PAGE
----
Opinion / Op-Ed Contributors

Lack of work-safety culture kills

By Grayson Clarke (China Daily) Updated: 2014-08-11 07:43

Major workplace accidents are much like earthquakes or air crashes. For a couple of days they instill in us a sense of fear and good fortune - "There but for the grace of God go I" is a very familiar refrain for those of us from the English speaking regions of the world. And then just as quickly the memory disappears as the news moves on ... until of course the next time.

The next time came around very quickly. On Saturday 44 people were killed and 11 others injured when a tour bus fell into a valley after it crashed into a sports utility vehicle and a pick-up truck along the No 318 national highway in Nyemo County of Tibet autonomous region.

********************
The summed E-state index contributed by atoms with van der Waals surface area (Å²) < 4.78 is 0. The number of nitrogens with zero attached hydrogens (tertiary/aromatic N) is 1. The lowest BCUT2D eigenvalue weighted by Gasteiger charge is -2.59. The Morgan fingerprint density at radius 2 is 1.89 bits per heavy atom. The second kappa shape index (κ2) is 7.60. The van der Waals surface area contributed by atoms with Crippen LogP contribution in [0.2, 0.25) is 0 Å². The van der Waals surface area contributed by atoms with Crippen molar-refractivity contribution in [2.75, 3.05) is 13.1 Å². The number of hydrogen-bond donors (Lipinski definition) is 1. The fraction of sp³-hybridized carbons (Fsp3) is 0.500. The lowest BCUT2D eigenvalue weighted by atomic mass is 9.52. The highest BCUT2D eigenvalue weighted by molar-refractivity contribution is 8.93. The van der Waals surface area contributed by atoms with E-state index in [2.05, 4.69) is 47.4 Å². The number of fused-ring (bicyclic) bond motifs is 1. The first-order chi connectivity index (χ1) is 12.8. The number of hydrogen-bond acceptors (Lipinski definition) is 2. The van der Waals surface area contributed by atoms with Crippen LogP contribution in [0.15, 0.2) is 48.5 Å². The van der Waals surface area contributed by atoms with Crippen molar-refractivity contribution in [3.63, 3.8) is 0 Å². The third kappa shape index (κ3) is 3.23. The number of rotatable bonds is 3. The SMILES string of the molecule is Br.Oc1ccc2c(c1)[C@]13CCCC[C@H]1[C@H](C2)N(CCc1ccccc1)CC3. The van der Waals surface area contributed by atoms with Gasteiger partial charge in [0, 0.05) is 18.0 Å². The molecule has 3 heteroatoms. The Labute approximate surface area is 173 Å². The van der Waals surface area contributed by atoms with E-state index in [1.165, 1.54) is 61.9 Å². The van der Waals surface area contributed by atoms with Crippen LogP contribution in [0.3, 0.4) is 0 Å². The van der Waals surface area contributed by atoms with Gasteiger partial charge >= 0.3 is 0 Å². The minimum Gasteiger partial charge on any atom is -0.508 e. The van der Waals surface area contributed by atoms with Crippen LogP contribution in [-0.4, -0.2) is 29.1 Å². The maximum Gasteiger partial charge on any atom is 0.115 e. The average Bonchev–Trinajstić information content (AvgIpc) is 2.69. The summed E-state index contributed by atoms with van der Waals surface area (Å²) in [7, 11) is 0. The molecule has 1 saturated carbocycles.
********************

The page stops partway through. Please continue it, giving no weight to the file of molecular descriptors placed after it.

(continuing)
Days ago, the tragic dust explosion in an auto parts factory in Kunshan, Jiangsu province, which killed at least 75 people and injured nearly 200 on Aug 2, occupied center stage for just 24 hours before an earthquake hit Yunnan province.

There is a difference, though, between workplace accidents and earthquakes and air crashes. Unlike the latter, workplace accidents take place every single hour of every single day in factories, restaurants, mines and above all on roads. The greatest killing fields for workplace accidents are the highways and byways of China where every year the vast majority of about 200,000 road fatalities are caused by company trucks and buses sometimes inadequately maintained or downright unsafe, and usually driven by drivers squeezing the last drop of energy from their tired bodies.

But unlike the big accidents in factories, the authorities can't promise swift investigation and justice in road accident cases.

In fact, the government and the public are almost helpless bystanders to the carnage. Yet the causes of all work accidents and injuries wherever they take place are invariably the same.

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